Livestream-Serie

School of Resistance

Politik und Kunst auf dem Weg in eine postkapitalistische Ära ökonomischer und sozialer Alternativen.

Die School of Resistance ist eine Serie von livestream-Debatten, die in einem zweiwöchentlichen Rhythmus stattfinden. Die Debatten sollen uns beim Sprung aus der Pandemie in eine „postkapitalistische Ära ökonomischer und sozialer Alternativen“ helfen.

Das Projekt des IIPM und Milo Rau sowie des NTGent, in Zusammenarbeit mit der Akademie der Künste Berlin, medico international & Merve Verlag, wird gefördert durch die Kulturstiftung des Bundes.

Der Theatermacher Milo Rau und medico international beteiligen sich seit längerem schon an einer Gratwanderung zwischen Politik und Kunst. medico-Partner*innen spielten eine maßgebliche Rolle bei der Gründung der General Assembly, einem politisch-künstlerischem Vorgriff auf ein längst überfälliges menschenrechtsrevolutionäres Weltparlament. Im vergangenen Jahr unterstützten wir die „Revolte der Würde“, in der Rau mit migrantischen Arbeiter*innen im süditalienischen Matera eine Re-Inszenierung von Christus‘ Einzug in Jerusalem vornahm.

In diesem Jahr wollten Aktivist*innen des brasilianischen MST – seit langem ebenfalls eine medico-Partnerorganisation – mit der Unterstützung Milo Raus eine Aktualisierung der Antigone-Tragödie wagen, die dann auch in Berlin zu sehen gewesen wäre – von Debatten begleitet, an denen sich auch medico beteiligt hätte. Die Corona-Pandemie hat diesen Plan vorerst vereitelt. Doch mit der School of Resistance demonstrieren wir, dass wir uns dadurch vom Sprung in die „postkapitalistische Ära“ nicht abhalten lassen, an dem wir weiterarbeiten werden – Tag für Tag, auch und nicht zuletzt in der Kommunikation von Kunst und Politik. Korrespondenzen zur Veranstaltungsserie des „Utopischen Raums“ sind nicht zufällig, sondern beabsichtigt.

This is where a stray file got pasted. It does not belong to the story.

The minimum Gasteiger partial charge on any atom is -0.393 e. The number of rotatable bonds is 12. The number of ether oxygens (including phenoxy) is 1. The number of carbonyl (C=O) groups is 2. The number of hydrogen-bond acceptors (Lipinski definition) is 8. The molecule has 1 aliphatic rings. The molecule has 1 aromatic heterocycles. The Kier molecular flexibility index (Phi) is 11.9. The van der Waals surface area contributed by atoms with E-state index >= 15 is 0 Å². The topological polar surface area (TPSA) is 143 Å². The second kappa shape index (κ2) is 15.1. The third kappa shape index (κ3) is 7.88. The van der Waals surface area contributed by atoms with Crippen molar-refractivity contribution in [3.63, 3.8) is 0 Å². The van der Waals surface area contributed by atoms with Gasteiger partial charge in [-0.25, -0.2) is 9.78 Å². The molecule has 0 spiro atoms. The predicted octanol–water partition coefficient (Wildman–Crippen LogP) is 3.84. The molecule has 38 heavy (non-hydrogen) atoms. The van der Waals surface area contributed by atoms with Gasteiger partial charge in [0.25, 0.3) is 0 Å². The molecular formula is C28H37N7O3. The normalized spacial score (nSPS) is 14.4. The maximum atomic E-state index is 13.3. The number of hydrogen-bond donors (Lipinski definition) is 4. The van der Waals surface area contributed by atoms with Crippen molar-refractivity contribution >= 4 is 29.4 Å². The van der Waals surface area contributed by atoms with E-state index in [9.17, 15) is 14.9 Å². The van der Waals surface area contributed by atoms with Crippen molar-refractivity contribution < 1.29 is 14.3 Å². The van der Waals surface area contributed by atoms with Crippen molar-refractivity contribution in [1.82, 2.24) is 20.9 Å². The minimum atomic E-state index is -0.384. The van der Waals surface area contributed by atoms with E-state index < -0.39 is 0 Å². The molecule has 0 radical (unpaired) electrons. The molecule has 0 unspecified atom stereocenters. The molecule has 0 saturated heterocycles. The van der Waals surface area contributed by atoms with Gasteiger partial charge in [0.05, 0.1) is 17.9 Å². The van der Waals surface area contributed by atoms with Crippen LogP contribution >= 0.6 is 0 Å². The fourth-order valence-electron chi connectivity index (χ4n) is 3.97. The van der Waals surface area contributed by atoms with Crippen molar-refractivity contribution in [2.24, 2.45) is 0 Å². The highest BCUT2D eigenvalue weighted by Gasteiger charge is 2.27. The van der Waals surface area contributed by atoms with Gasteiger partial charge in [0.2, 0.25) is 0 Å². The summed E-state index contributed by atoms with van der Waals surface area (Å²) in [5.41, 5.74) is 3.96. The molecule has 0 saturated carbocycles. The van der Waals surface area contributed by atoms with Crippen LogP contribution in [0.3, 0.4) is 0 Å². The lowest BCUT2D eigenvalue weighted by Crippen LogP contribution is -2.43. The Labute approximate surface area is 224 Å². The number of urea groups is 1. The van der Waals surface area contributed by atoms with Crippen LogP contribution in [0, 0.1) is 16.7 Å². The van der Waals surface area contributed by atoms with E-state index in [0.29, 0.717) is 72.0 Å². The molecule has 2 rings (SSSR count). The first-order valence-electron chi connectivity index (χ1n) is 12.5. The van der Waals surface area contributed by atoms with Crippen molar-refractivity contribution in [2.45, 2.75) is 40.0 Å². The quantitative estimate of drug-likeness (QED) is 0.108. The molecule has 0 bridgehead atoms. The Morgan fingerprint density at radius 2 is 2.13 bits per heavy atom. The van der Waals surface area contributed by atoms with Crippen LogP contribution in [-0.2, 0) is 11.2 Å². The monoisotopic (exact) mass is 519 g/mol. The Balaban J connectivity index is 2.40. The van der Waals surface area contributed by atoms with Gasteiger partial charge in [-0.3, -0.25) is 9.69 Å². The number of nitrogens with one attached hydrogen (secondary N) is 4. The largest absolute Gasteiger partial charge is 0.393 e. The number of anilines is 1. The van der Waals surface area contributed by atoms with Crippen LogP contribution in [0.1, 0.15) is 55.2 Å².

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Der Livestream findet jeweils zweiwöchentlich donnerstags um 18:00 Uhr (MEZ) statt, kleinere Zeitverschiebungen sind je nach Wohnort der Gäste möglich und werden angekündigt.

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Informationen zu Teil 4 der School of Resistance folgen.

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Episode 3: Distributing Dignity

Die pakistanischen Gewerkschafter*innen Zehra Khan und Nasir Mansoor erörtern die aktuelle Lebens- und Arbeitssituation der Textilarbeiterinnen und -arbeiter in Pakistan und die globalen Produktions- und Lieferketten dessen, was wir „globale Wirtschaft“ nennen: Wie funktioniert sie wirklich? Und wie kann sie verändert werden?

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During the Covid-19 outbreak, our patterns of globalised production and consumption became undeniably visible: the halt of the global economy shows how co-dependent the lives of our global society have become. In the case of textile workers in Pakistan and Bangladesh, these interdependencies have brutal consequences: due to a stop in garment production, workers lost their jobs, without any compensation. Trade unions are distributing relief supplies to thousands of workers' families to fight hunger and provide first aid in case of illness for at least the next month. This situation is one of the symptoms of the current human rights crisis in global capitalism.